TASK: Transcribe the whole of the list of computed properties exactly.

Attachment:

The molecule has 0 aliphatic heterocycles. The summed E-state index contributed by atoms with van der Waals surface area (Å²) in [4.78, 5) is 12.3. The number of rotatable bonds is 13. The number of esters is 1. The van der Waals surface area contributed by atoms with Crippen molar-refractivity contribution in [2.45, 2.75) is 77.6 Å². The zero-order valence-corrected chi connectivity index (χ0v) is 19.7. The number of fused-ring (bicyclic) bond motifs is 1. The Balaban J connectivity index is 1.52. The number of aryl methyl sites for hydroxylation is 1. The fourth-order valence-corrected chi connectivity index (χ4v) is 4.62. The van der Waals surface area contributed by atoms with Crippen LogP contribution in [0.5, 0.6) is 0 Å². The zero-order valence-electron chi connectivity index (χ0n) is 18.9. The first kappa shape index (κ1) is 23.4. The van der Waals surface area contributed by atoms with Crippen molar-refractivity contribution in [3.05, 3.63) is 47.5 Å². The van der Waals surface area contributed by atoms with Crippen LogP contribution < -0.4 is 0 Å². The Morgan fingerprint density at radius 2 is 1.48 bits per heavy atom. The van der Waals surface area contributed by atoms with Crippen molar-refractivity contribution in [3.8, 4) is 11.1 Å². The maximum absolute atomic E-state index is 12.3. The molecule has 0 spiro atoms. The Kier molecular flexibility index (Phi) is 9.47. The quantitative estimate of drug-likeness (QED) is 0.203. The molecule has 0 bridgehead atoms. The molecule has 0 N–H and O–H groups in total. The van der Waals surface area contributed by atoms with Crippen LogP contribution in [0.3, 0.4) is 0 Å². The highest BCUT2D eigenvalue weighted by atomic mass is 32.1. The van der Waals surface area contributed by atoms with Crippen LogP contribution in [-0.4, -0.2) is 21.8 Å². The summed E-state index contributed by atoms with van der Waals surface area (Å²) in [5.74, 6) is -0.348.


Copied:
The molecule has 0 aliphatic heterocycles. The summed E-state index contributed by atoms with van der Waals surface area (Å²) in [4.78, 5) is 12.3. The number of rotatable bonds is 13. The number of esters is 1. The van der Waals surface area contributed by atoms with Crippen molar-refractivity contribution in [2.45, 2.75) is 77.6 Å². The zero-order valence-corrected chi connectivity index (χ0v) is 19.7. The number of fused-ring (bicyclic) bond motifs is 1. The Balaban J connectivity index is 1.52. The number of aryl methyl sites for hydroxylation is 1. The fourth-order valence-corrected chi connectivity index (χ4v) is 4.62. The van der Waals surface area contributed by atoms with Crippen LogP contribution in [0.5, 0.6) is 0 Å². The zero-order valence-electron chi connectivity index (χ0n) is 18.9. The first kappa shape index (κ1) is 23.4. The van der Waals surface area contributed by atoms with Crippen molar-refractivity contribution in [3.05, 3.63) is 47.5 Å². The van der Waals surface area contributed by atoms with Crippen LogP contribution < -0.4 is 0 Å². The Morgan fingerprint density at radius 2 is 1.48 bits per heavy atom. The van der Waals surface area contributed by atoms with Crippen molar-refractivity contribution in [3.8, 4) is 11.1 Å². The maximum absolute atomic E-state index is 12.3. The molecule has 0 spiro atoms. The Kier molecular flexibility index (Phi) is 9.47. The quantitative estimate of drug-likeness (QED) is 0.203. The molecule has 0 bridgehead atoms. The molecule has 0 N–H and O–H groups in total. The van der Waals surface area contributed by atoms with Crippen LogP contribution in [0.3, 0.4) is 0 Å². The highest BCUT2D eigenvalue weighted by atomic mass is 32.1. The van der Waals surface area contributed by atoms with Crippen LogP contribution in [-0.4, -0.2) is 21.8 Å². The summed E-state index contributed by atoms with van der Waals surface area (Å²) in [5.74, 6) is -0.348.